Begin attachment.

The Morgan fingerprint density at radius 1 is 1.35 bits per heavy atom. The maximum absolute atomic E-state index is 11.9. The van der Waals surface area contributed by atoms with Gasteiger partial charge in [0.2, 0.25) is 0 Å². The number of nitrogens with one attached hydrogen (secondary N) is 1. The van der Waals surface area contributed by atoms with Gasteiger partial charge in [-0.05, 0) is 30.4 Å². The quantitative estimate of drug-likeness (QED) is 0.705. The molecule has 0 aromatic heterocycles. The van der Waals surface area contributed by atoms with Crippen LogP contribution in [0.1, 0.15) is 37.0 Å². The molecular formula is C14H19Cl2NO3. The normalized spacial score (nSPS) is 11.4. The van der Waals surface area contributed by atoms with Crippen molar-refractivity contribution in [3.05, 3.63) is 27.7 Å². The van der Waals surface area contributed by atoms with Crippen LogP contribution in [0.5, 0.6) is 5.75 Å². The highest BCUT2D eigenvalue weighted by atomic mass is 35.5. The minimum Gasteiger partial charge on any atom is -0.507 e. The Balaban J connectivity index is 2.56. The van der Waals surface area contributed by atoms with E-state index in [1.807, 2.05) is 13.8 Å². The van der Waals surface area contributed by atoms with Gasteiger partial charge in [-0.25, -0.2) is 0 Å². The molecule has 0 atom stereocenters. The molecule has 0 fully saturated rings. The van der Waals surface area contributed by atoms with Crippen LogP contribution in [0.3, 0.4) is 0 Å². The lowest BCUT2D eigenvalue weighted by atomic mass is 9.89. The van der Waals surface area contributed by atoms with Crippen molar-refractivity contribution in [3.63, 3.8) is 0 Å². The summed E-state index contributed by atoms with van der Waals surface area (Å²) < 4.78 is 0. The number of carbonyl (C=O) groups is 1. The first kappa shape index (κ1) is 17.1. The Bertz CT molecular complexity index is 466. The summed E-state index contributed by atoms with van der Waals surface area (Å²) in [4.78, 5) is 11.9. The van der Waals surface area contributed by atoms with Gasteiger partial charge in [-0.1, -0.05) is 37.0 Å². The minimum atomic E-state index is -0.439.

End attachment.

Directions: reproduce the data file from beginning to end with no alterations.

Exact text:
The Morgan fingerprint density at radius 1 is 1.35 bits per heavy atom. The maximum absolute atomic E-state index is 11.9. The van der Waals surface area contributed by atoms with Gasteiger partial charge in [0.2, 0.25) is 0 Å². The number of nitrogens with one attached hydrogen (secondary N) is 1. The van der Waals surface area contributed by atoms with Gasteiger partial charge in [-0.05, 0) is 30.4 Å². The quantitative estimate of drug-likeness (QED) is 0.705. The molecule has 0 aromatic heterocycles. The van der Waals surface area contributed by atoms with Crippen LogP contribution in [0.1, 0.15) is 37.0 Å². The molecular formula is C14H19Cl2NO3. The normalized spacial score (nSPS) is 11.4. The van der Waals surface area contributed by atoms with Crippen molar-refractivity contribution in [3.05, 3.63) is 27.7 Å². The van der Waals surface area contributed by atoms with Crippen LogP contribution in [0.5, 0.6) is 5.75 Å². The highest BCUT2D eigenvalue weighted by atomic mass is 35.5. The minimum Gasteiger partial charge on any atom is -0.507 e. The Balaban J connectivity index is 2.56. The van der Waals surface area contributed by atoms with E-state index in [1.807, 2.05) is 13.8 Å². The van der Waals surface area contributed by atoms with Gasteiger partial charge in [-0.25, -0.2) is 0 Å². The molecule has 0 atom stereocenters. The molecule has 0 fully saturated rings. The van der Waals surface area contributed by atoms with Crippen LogP contribution in [0.3, 0.4) is 0 Å². The lowest BCUT2D eigenvalue weighted by atomic mass is 9.89. The van der Waals surface area contributed by atoms with Crippen molar-refractivity contribution in [3.63, 3.8) is 0 Å². The summed E-state index contributed by atoms with van der Waals surface area (Å²) < 4.78 is 0. The number of carbonyl (C=O) groups is 1. The first kappa shape index (κ1) is 17.1. The Bertz CT molecular complexity index is 466. The summed E-state index contributed by atoms with van der Waals surface area (Å²) in [4.78, 5) is 11.9. The van der Waals surface area contributed by atoms with Gasteiger partial charge in [-0.1, -0.05) is 37.0 Å². The minimum atomic E-state index is -0.439.